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POISON [poi-zuh n]: According to the U.S. Department of Health and Human Services, any substance that can be harmful if used incorrectly, by the wrong person or in the wrong amount.

Workplace mistakes can be deadly

What do Socrates, Alexander the Great, Charles Darwin, Cleopatra, Mozart and American blues musician Robert Johnson have in common? If history is correct, all of them died not of old age or illness, but of poisoning.

eye dropper iconWhat exactly is a poison? According to the U.S. Department of Health and Human Services, it’s any substance that can be harmful if used incorrectly, by the wrong person or in the wrong amount. What’s more, poison can enter the body many ways, including orally or by injection, coming into contact with the skin or being breathed in.1 In 2015, America’s 55 poison centers received more than 2.8 million calls, and more than 2.2 million of those calls involved people coming into contact with dangerous or potentially dangerous substances.2

When we think of poisonings, we often think of children. After all, much is written about the dangers household cleaners and chemicals pose to infants and toddlers. But adults are susceptible to poisoning, too. Theoretically, they should be wiser than kids – after all, they can read labels – but mistakes happen. According to ABC News:3

  • beer iconA 29-year-old woman mistook liquid glue for eye drops. Her eyes were sealed shut for eight hours before doctors could open them.
  • 70 people became ill, some seriously, after drinking “apple juice” that was actually Tiki-lamp oil.
  • An infant died after an adult mixed baby formula with arsenic-laden weed killer that was mistaken for spring water.
  • A bar patron is on a permanent feeding tube after her drink was accidentally laced with lye instead of juice.

Poison prevention at the workplace

person wearing hard hat iconAs an employer, it’s your responsibility to help ensure your employees are safe from workplace toxins and hazards. What can you do to make your company’s work areas as safe as possible? Start by training employees to take these steps:4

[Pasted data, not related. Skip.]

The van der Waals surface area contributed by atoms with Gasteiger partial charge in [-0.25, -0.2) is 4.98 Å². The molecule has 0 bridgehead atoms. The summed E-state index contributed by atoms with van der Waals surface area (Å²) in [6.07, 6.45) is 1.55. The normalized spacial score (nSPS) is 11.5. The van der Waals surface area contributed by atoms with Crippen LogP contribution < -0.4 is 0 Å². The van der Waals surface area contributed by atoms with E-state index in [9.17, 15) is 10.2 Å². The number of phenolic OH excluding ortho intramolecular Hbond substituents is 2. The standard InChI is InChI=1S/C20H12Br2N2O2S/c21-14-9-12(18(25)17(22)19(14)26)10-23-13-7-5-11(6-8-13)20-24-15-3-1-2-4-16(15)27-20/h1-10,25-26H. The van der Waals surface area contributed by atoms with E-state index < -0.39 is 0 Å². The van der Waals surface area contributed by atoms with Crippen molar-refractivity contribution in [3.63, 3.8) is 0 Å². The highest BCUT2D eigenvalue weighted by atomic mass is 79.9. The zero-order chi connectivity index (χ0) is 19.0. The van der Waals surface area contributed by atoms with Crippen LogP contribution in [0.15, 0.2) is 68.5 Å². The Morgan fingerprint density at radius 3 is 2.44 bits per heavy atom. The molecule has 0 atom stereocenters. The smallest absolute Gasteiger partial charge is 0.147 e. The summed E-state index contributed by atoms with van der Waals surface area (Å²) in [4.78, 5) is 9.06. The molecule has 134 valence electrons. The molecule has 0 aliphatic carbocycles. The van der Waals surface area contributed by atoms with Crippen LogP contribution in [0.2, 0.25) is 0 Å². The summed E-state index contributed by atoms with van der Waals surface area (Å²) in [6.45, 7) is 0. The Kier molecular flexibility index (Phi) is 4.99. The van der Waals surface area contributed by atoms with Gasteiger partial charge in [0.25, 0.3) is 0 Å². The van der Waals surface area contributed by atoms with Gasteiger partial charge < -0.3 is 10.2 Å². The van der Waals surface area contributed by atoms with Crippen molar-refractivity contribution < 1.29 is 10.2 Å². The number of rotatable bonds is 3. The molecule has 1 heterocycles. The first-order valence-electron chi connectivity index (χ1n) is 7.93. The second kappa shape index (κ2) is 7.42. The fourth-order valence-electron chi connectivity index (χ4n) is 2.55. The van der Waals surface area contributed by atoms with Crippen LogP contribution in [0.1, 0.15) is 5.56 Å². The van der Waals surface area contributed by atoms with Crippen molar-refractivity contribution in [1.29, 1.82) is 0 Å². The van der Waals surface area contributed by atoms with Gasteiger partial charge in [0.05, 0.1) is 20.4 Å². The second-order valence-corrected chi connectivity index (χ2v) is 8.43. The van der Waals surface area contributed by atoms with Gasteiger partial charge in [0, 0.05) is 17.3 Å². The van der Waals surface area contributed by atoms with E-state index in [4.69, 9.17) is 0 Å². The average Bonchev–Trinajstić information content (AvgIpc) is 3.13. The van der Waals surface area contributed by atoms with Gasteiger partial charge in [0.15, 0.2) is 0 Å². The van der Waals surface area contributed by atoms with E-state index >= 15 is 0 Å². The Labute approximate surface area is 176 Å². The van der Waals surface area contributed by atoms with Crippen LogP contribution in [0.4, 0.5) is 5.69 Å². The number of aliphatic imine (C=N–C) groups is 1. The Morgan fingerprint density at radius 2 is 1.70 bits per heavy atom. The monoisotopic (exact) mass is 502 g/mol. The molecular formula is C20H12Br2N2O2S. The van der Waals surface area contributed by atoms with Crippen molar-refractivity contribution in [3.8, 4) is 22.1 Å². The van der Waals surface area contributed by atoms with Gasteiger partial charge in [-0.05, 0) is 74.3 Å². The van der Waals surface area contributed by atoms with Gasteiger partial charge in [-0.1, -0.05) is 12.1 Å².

• Ventilate work areas where hazardous substances are used and stored.
  • Enclose hazardous operations to prevent dangerous vapors from escaping into the air employees breathe.
  • Restrict entry to hazardous areas to authorized, trained and properly equipped employees.
  • Read labels for information about chemical hazards before working with any substance.
  • chemical in a beaker iconFollow required work procedures when handling, using or storing chemicals.
  • Keep food, coffee mugs, soda cans and other personal items out work area where hazardous substances are used.
  • Wash immediately and carefully after handling toxic chemicals, and always before going home and before eating, drinking, smoking, using the toilet or applying cosmetics.
  • Store street clothes separately from work clothes and away from any possible poisonous substances.

Provide access to voluntary insurance

clip board iconWhile major medical insurance may cover many employee bills stemming from poisoning incidents, it’s wise to make sure workers have access to insurance that helps protect against the costs major medical plans may not cover. These include the household bills that continue to roll in during hospitalization and recovery, as well as copayments and deductibles.

One tool to consider is hospital confinement indemnity insurance, which helps pay out-of-pocket benefits associated with a covered hospital stay. Finally, make sure employees are prepared for the unexpected by prominently posting the number for the Poison Help line, 1-800-222-1222, in work areas. You should also encourage them to program it into their cell and home phones so they’ll have it on hand if it’s needed.

This article is for informational purposes only and is not intended as a solicitation.